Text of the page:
Operating an employment staffing business can be very lucrative, especially in tough economic times. As available jobs become scarce, more and more individuals sign up with staffing services, offering businesses a greater pool of experienced workers from which to choose. However, one of the most important relationships you need to develop in the staffing industry doesn't involve your clients or your workers at all. It's the relationship you establish with your lender. Since the operation of a staffing service relies heavily on cash flow, it's important to learn how to build a lending relationship in the staffing industry.
Choose a Lender with Experience
First, make sure that you select a lender that has a wealth of experience, not just in lending to companies, but in lending to staffing companies. Lenders who have worked with staffing agencies in the past are familiar with the kinds of circumstances that may lead to a sudden need for increased capital. They can also offer you advice on how to make smart use of your working capital so that you can avoid facing an unexpected cash crunch.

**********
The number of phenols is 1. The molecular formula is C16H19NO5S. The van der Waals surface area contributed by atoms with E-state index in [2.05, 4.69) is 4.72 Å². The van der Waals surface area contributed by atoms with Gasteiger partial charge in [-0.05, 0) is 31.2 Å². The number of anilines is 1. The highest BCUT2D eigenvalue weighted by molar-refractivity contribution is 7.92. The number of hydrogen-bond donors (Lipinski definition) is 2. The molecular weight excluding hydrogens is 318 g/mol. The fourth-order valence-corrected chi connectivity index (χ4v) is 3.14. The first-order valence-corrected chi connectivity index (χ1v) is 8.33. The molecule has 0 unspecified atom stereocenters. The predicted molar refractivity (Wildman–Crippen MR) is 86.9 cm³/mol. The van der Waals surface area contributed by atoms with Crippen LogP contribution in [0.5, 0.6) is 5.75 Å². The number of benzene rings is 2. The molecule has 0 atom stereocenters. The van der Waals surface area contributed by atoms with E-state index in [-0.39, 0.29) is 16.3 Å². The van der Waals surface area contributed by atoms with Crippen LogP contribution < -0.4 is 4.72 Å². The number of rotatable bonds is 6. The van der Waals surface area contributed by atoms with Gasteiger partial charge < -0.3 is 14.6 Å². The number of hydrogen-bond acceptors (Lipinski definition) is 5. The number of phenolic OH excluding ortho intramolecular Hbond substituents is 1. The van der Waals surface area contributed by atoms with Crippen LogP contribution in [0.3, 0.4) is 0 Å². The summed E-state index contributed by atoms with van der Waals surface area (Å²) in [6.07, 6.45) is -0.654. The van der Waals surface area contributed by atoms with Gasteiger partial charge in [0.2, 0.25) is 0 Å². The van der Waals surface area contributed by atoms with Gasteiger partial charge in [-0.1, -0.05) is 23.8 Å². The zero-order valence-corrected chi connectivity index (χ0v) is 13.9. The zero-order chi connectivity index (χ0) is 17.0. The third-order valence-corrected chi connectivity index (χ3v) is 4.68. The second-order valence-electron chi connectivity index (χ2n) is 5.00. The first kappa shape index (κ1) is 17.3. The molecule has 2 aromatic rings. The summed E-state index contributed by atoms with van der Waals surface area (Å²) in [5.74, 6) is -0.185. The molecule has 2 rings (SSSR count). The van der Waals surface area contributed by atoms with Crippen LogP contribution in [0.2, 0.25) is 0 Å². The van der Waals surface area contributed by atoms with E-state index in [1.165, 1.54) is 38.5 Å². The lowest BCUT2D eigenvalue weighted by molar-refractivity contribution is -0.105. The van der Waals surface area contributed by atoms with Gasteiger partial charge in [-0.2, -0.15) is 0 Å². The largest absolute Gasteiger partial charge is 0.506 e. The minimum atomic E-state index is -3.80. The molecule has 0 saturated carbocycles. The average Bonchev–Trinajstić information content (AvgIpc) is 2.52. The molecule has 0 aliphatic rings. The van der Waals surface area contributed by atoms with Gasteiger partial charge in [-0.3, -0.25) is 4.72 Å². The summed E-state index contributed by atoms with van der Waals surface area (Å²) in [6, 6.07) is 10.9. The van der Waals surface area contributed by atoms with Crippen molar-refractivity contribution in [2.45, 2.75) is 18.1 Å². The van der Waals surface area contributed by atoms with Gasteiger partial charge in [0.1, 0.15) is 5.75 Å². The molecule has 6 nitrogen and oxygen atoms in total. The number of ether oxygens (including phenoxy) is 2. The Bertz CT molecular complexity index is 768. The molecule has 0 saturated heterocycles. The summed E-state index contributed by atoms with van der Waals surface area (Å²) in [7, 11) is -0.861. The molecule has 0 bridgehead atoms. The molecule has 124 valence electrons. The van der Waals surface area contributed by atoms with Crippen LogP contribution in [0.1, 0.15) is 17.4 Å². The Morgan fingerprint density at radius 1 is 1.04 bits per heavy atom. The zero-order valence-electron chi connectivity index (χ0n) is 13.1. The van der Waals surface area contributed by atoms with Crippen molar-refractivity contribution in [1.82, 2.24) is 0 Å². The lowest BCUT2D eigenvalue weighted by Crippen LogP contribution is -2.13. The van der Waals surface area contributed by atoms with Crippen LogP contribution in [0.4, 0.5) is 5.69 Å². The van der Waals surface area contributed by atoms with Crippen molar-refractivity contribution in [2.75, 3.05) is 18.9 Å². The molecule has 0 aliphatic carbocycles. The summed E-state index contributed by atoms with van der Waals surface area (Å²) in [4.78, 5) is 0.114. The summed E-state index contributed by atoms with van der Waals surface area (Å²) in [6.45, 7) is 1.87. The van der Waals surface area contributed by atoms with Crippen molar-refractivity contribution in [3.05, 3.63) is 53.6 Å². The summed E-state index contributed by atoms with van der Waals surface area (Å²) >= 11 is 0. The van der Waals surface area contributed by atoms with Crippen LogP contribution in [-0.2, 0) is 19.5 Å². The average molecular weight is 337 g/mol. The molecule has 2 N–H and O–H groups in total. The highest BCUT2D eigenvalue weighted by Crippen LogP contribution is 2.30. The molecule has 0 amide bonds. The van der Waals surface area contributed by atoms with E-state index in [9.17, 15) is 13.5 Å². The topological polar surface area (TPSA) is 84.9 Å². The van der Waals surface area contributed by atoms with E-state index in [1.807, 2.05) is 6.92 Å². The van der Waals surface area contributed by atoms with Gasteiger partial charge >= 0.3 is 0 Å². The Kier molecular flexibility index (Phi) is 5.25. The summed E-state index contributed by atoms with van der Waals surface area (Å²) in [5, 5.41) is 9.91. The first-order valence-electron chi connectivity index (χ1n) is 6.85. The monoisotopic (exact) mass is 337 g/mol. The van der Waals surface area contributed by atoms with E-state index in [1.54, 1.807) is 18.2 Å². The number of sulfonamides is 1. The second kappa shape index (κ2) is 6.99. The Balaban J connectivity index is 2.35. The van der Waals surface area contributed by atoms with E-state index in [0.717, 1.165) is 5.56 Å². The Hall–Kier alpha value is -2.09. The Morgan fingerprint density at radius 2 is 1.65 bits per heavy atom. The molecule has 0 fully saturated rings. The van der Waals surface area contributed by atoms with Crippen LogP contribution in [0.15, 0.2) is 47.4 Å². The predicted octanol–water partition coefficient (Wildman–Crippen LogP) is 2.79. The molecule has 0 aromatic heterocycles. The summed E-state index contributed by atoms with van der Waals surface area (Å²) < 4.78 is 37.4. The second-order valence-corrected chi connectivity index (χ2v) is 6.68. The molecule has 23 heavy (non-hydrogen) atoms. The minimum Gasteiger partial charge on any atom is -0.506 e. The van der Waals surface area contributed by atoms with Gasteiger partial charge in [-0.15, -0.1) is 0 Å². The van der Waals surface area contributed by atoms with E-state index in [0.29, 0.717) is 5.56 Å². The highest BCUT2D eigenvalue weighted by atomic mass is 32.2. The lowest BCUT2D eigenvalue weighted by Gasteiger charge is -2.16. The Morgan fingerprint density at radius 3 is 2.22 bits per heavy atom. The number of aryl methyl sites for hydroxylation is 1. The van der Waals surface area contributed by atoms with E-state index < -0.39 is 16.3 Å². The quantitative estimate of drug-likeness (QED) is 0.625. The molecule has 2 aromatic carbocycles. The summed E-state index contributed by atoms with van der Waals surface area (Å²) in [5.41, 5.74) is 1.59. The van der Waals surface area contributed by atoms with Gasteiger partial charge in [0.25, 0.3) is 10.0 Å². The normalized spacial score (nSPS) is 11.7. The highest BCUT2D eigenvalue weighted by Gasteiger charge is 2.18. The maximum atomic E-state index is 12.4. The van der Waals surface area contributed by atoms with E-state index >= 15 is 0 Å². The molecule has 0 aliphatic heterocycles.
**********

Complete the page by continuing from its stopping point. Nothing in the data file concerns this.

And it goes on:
Make Personal Contact a Priority
Since the nature of the staffing industry often requires ongoing credit, you'll want to develop a lending relationship that can continue for years into the future. This means that you should choose a lender that contacts you personally whenever you need assistance and is willing to speak frankly to you about your credit needs and conditions. If you find that the individual you are initially assigned to is less than personable, speak with his or her supervisor and ask if you can work with a more friendly contact. If the lender is unwilling to accommodate you on this, it's time to find another lending institution.
Find Out if the Lender Can Adapt to Your Business Needs
When you and your staffing agency are just starting out, you may not need a high credit line. But as your business grows, you will need more credit to keep the doors open. You may be ready to expand into another location, hire more employees, or pursue a top industry client. Your lender should have the resources to supply you with increased funding as these situations arise.
Succeeding in the staffing industry takes patience, persistence, and a willingness to adapt to the changing market. If you choose a lending institution whose employees demonstrate these same qualities, you'll be on your way to building a lasting relationship with your lender.